During our trip, we want to try to visit as many UNESCO World Heritage Sites as possible. So when we plopped down in the town of Tulum for a few nights and noticed that the World Heritage site of Sian Ka’an Biosphere Reserve was just south of us, it was definitely an excursion we would seek out. But I just needed to figure out how.
Information on how to get there on your own was scarce and it took me a bit of researching. But I finally was able to piece it together. If you’re interested on how to visit Sian Ka’an on your own, here you can find my very detailed instructions on how to visit Sian Ka’an Biosphere Reserve on your own.
Mayan Muyil Ruins
The Mayan ruins of Muyil are near one of the entrances to the Sian Ka’an Biosphere Reserve, so it’s a very convenient stop to take in before entering the Biosphere Reserve. We enjoyed touring the ruins as we had them nearly all to ourselves since it is not one of the main sites which draw in tourists. They arguably aren’t quite as impressive as some of the major ruin sites either, but nonetheless still well worth a visit and so much more enjoyable to experience without the tourist masses.
The Winding Way to Sian Ka’an
We then walked down an old Sacbe that took us to an entrance into the Sian Ka’an Biosphere Reserve. Then we hopped up onto the boardwalk that wound its way around the jungle marsh above the water.
After about ten minutes down the boardwalk we arrived at an observation tower where we climbed up to get our first look and a grand birds-eye view of the scenic freshwater lagoon and surrounding marshes.
A Boat Ride in Sian Ka’an
After emerging from the boardwalk and out to the lagoon, we hired a small boat to take us on the water deeper into the Biosphere Reserve. We were soon whisked away on a fun boat ride across the lagoon. We then came to a narrow canal through a sawgrass-like marsh that our guide explained was carved out by the ancient Mayans. The canal connected two lagoons and was used by the Mayans as an easier trade and commerce route. The canal was perhaps about three to four feet deep and the water below was crystal clear and only a few feet wider than the small craft we were traveling on. We could watch fish dart by as our boat approached, slowly glided down the canal.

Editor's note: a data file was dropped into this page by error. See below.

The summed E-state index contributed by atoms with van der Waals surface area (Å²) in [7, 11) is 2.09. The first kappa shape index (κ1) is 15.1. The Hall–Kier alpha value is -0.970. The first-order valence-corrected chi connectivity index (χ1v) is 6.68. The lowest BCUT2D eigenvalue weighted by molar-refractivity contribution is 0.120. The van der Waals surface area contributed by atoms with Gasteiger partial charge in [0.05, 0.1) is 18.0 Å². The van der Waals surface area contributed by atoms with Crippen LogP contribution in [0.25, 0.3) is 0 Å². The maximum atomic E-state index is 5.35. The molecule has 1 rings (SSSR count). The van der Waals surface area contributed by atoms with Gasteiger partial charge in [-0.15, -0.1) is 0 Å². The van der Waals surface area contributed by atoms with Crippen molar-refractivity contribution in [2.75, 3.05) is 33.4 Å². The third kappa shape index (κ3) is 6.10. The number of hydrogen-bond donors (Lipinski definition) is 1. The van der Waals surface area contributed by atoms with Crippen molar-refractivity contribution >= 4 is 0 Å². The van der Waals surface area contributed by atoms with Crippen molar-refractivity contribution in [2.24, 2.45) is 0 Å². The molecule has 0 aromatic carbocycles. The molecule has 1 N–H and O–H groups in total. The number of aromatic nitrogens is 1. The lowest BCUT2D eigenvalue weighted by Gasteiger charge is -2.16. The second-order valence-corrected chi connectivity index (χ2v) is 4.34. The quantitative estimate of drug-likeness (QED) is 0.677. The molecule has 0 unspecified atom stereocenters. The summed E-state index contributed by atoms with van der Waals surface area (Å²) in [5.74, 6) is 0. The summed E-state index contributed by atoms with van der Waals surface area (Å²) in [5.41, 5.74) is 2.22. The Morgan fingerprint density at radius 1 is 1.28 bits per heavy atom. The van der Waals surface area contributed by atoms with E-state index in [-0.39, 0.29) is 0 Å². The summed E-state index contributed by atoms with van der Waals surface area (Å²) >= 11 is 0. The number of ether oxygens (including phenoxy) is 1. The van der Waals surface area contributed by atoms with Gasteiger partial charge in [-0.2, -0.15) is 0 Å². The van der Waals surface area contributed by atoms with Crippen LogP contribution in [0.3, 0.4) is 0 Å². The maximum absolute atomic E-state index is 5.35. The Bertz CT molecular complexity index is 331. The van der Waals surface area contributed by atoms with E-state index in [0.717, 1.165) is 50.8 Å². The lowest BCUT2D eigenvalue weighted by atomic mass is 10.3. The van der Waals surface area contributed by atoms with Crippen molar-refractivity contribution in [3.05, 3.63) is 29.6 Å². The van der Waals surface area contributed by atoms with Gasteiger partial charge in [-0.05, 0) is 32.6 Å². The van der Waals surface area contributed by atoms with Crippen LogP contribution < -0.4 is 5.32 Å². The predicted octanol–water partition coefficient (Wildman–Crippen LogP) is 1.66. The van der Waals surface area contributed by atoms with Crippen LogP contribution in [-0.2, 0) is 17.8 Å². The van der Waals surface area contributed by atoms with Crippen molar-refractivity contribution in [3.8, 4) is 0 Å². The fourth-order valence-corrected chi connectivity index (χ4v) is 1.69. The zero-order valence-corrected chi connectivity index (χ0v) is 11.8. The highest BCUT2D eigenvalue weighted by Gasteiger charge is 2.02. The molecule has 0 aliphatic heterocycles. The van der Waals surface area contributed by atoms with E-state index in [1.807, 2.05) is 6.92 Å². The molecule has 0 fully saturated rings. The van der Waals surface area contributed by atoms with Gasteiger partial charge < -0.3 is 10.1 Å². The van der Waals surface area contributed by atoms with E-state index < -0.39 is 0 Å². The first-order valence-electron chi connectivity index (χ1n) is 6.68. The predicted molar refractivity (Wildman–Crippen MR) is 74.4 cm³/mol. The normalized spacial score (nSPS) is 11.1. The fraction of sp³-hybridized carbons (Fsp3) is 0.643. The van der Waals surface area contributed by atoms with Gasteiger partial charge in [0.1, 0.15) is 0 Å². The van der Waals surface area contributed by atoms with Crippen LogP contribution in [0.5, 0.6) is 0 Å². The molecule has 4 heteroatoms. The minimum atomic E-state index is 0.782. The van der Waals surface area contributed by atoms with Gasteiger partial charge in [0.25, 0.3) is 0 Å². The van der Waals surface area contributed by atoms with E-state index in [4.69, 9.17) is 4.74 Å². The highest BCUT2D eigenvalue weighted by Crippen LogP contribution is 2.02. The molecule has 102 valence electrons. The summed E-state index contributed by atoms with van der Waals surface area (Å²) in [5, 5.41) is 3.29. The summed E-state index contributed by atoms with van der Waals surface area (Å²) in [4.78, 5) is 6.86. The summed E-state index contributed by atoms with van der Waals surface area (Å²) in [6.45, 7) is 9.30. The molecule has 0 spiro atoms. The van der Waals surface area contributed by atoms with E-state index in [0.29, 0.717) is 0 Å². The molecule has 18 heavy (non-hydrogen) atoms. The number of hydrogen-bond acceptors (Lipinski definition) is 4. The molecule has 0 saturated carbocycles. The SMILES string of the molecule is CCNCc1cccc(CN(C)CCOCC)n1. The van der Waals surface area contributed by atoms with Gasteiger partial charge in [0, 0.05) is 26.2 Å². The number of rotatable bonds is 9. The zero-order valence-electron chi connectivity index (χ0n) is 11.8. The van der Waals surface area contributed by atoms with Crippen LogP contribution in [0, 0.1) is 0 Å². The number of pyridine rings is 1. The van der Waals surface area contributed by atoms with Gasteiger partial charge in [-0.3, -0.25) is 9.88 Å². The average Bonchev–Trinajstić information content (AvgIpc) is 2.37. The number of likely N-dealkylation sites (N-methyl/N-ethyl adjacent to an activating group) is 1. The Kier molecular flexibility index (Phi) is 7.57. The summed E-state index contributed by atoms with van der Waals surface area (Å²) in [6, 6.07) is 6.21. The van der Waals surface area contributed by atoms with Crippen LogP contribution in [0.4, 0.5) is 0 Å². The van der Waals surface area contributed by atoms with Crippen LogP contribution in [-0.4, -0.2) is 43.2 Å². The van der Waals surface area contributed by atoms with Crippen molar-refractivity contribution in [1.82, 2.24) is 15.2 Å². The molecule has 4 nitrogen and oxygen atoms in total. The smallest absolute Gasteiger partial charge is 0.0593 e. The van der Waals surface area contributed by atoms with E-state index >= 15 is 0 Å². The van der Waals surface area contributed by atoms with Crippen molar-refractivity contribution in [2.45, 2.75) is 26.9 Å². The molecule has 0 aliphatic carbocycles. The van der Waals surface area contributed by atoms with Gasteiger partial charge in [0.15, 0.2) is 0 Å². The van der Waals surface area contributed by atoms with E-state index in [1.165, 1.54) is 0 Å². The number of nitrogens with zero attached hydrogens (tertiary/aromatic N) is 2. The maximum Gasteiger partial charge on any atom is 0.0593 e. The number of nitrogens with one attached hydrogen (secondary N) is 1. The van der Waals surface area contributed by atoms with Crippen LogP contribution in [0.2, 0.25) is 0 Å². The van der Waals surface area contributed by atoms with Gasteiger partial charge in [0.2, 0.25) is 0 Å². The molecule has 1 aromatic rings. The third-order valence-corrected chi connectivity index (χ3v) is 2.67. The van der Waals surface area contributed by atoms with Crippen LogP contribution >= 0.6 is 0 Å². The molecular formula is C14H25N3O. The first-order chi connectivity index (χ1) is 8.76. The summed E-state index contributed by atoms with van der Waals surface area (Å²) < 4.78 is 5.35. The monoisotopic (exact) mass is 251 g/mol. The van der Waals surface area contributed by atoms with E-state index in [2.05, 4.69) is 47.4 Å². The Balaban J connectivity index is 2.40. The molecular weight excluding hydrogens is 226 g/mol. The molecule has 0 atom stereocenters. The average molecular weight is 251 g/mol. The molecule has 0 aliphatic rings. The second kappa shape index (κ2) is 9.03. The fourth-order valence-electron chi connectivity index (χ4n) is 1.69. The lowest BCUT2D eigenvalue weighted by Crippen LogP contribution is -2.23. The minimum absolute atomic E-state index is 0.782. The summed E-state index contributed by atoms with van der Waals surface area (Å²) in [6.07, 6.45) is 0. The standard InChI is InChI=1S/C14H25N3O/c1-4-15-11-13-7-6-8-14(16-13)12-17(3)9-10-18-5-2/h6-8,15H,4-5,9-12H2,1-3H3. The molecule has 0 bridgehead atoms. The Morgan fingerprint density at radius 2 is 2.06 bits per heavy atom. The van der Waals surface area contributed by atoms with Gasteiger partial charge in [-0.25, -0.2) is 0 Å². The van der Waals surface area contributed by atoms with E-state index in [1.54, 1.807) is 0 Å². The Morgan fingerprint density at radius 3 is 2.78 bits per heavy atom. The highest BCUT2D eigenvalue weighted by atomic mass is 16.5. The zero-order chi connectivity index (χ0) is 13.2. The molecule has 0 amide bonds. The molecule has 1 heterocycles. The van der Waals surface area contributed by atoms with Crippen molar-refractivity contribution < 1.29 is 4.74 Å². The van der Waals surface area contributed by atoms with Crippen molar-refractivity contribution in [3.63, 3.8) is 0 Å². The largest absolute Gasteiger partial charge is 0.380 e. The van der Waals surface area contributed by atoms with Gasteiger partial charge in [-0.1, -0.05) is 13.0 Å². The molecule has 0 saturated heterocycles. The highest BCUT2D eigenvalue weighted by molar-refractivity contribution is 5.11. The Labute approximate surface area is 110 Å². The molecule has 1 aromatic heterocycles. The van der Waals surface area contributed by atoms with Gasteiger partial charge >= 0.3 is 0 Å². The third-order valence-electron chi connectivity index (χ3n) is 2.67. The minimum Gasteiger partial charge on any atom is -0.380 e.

After crossing the next lagoon, we started to go down another canal but then stopped at a small dock in which our guide directed us to get out and took us to a small Mayan ruin that was used for commerce thousands of years ago.
A Float Through Mayan History
When we went to get back in the boat, our guide instead handed us life jackets and told us to hop in the water and float down this canal the Mayans had dug centuries ago. Awesome! We grabbed some masks and dove on in for a relaxing float through mangrove forests and other habitats. The current of the canal did all the work for us.
It was interesting to see the mangrove habitats not only from above, but also below. There were a number of fish, crabs, and other aquatic life that called these mangroves home. This canal float was the highlight of our little tour.
We were a little unclear as to how or when to exit. After about 20 minutes we questioned if we were going to eventually end up in the ocean.
But after about a half an hour of floating, we came upon another dock and found our guide sitting there. So we popped out and took a fifteen-minute walk across a boardwalk back to where our boat was docked. The views reminded me of the Everglades.
We jetted around the lagoon a bit more and through another canal on our way back to the dock we departed from.
Sian Ka’an is Awesome
This was a fantastic excursion from Tulum that I’m a bit surprised more people don’t embark on. We only briefly crossed paths with one very small tour group of eight people during the entire four hours or so we were in the area. We had the entire beauty of this place to enjoy all to ourselves in the height of the season. I highly recommend taking the time to come out here if you’re ever in the Mayan Riviera.